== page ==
A characteristic sign are ulcers on the fingers, which can be sharply painful. Ulcerative lesions of the skin are observed in other areas exposed to mechanical stress: above the elbow and knee joints, in the ankles and heels.
As a result of circulatory disorders, scars appear on the fingers, dotted areas of thinning of the skin (“rat bite”). Scars on the fingers may occur after healing of ulcers. Due to the death of hair follicles, sweat and sebaceous glands, the skin in places of compaction becomes dry and rough, loses hair.
Joint pain and morning stiffness are a frequent manifestation of scleroderma, especially in the early stages of the disease.
The result of circulatory disorders is the destruction of the nail phalanges, manifested by shortening and deformation of the fingers.
Muscle damage can lead to the development of muscle weakness.
The defeat of the gastrointestinal tract develops in 90% of patients with scleroderma. The defeat of the esophagus is manifested by a violation of swallowing, persistent heartburn, which increases after eating. Damage to the stomach and duodenum is manifested by abdominal pain, flatulence. The defeat of the small intestine is more often asymptomatic, but with marked changes, the syndrome of disturbed intestinal absorption with diarrhea , flatulence and weight loss develops . The result of the defeat of the colon are constipation.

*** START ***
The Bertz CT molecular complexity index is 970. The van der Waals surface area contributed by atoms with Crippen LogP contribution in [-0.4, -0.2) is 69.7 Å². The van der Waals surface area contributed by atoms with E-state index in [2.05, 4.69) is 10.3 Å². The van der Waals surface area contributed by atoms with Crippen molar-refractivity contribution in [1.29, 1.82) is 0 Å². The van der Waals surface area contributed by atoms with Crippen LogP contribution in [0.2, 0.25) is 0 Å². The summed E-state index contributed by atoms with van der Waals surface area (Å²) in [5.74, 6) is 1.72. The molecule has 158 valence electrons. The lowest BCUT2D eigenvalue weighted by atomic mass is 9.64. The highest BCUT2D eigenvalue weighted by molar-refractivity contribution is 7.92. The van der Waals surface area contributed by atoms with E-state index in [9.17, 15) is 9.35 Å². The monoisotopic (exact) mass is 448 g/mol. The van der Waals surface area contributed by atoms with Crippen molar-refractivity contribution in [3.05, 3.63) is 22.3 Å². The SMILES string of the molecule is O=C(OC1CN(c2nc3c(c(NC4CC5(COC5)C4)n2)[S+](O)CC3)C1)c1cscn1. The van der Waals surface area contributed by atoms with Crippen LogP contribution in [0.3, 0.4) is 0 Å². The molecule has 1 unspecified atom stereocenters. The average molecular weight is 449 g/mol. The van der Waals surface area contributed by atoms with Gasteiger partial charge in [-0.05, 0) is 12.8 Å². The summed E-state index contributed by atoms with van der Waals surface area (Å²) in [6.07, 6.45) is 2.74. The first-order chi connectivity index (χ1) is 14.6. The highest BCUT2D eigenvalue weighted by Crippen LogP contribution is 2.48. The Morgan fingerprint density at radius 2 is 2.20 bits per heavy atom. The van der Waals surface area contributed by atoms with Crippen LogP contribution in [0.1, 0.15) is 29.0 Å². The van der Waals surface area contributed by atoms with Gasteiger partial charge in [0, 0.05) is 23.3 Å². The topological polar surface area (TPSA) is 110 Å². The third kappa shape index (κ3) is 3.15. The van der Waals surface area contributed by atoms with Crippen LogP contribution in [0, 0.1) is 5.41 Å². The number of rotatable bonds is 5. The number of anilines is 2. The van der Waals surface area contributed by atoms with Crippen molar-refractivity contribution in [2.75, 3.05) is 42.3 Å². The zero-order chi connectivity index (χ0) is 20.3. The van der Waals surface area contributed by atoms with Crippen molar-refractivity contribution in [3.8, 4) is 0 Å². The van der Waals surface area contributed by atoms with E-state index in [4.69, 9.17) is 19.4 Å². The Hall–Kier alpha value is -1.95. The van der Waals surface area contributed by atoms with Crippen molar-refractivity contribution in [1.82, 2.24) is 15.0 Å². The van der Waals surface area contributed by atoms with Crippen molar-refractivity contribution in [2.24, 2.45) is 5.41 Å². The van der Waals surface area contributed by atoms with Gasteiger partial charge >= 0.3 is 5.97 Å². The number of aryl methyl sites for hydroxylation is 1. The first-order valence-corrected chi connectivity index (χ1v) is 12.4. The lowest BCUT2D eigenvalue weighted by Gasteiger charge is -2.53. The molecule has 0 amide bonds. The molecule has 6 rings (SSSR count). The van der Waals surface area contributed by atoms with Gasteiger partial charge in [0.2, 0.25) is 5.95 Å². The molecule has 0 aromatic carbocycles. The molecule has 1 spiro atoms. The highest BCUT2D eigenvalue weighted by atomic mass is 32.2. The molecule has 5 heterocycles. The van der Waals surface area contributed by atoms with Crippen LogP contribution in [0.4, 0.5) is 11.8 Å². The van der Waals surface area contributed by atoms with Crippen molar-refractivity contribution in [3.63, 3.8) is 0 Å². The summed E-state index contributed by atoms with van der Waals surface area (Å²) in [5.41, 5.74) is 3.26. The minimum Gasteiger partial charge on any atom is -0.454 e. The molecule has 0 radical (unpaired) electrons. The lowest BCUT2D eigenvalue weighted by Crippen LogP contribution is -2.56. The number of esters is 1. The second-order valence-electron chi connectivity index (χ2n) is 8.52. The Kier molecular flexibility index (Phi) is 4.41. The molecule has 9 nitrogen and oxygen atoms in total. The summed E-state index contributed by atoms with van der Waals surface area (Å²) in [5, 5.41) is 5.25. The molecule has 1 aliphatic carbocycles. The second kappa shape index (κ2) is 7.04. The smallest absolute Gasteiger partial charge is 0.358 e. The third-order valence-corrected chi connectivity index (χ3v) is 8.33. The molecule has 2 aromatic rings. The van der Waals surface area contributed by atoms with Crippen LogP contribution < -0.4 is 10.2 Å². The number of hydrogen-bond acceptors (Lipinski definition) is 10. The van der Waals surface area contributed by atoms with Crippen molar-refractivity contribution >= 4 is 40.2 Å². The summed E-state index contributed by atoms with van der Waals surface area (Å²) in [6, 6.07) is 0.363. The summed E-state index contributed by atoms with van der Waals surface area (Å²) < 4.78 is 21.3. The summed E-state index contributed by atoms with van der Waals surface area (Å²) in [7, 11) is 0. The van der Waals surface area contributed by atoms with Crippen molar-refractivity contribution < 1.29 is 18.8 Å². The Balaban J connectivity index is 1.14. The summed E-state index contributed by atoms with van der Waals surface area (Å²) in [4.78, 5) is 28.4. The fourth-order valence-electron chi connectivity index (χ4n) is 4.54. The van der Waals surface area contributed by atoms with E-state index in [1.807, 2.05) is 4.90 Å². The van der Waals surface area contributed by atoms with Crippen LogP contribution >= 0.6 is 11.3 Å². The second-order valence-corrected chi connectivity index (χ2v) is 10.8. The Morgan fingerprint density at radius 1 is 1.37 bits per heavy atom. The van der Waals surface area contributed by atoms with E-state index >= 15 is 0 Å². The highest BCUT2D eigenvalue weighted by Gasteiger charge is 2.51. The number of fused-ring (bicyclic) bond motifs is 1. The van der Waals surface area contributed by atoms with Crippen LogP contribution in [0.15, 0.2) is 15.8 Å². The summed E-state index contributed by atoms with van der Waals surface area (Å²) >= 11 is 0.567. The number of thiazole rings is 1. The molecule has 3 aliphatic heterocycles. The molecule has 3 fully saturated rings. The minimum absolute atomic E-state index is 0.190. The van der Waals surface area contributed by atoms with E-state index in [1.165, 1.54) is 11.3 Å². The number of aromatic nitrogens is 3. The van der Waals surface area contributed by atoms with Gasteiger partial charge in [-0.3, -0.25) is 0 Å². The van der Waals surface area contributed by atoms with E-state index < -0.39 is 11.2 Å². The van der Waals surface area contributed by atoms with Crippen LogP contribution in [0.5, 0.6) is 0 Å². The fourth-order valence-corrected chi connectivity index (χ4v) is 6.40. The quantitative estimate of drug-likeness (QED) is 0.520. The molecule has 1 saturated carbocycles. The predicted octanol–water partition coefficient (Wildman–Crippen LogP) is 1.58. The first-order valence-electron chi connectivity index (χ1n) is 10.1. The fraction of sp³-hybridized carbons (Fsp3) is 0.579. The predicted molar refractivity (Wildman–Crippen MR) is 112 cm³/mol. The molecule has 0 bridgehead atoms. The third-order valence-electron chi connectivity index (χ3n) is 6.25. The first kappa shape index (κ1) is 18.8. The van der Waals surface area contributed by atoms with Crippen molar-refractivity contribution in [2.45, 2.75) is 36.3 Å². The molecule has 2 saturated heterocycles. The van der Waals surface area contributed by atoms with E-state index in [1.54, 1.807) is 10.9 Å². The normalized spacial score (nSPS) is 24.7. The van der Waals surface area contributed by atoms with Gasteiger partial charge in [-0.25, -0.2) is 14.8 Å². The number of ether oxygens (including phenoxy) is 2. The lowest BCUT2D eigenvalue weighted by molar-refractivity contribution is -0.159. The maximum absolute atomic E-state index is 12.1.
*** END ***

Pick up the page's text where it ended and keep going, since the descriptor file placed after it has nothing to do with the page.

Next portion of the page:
Lung damage develops in more than 70% of patients with scleroderma and is manifested by increasing shortness of breath and persistent cough.
Other common manifestations of scleroderma include Sjogren’s syndrome (20%) and thyroid damage ( Hashimoto thyroiditis or De Kerven ‘s thyroiditis ), leading to a decrease in thyroid function.
In about half of the cases, an increase in ESR over 20 mm / h is observed. With the same frequency, signs of inflammatory activity in scleroderma are detected: an increase in the content of fibrinogen and seromucoid; less often there is an increase in C-reactive protein.
In 10–20% of patients, anemia is detected, the cause of which may be iron deficiency and vitamin B12, kidney damage, or directly to the bone marrow. Of great importance is the identification of scleroderma-specific autoantibodies.
Among the many instrumental methods of research, capillaroscopy of the nail bed plays an important role. Microcirculation research methods, such as laser-Doppler-flowmetry, plethysmography and others, are of secondary importance in the diagnosis of scleroderma due to the significant variability of results.
Therapy is always prescribed individually, depending on the form and course of the disease, the nature and extent of the lesions. Considering the progress of the disease in most cases, it is important to draw the patient’s attention to the need for constant medical observation and regular examination for early detection of signs of disease progression and possible correction of therapy.
Therapy is performed to: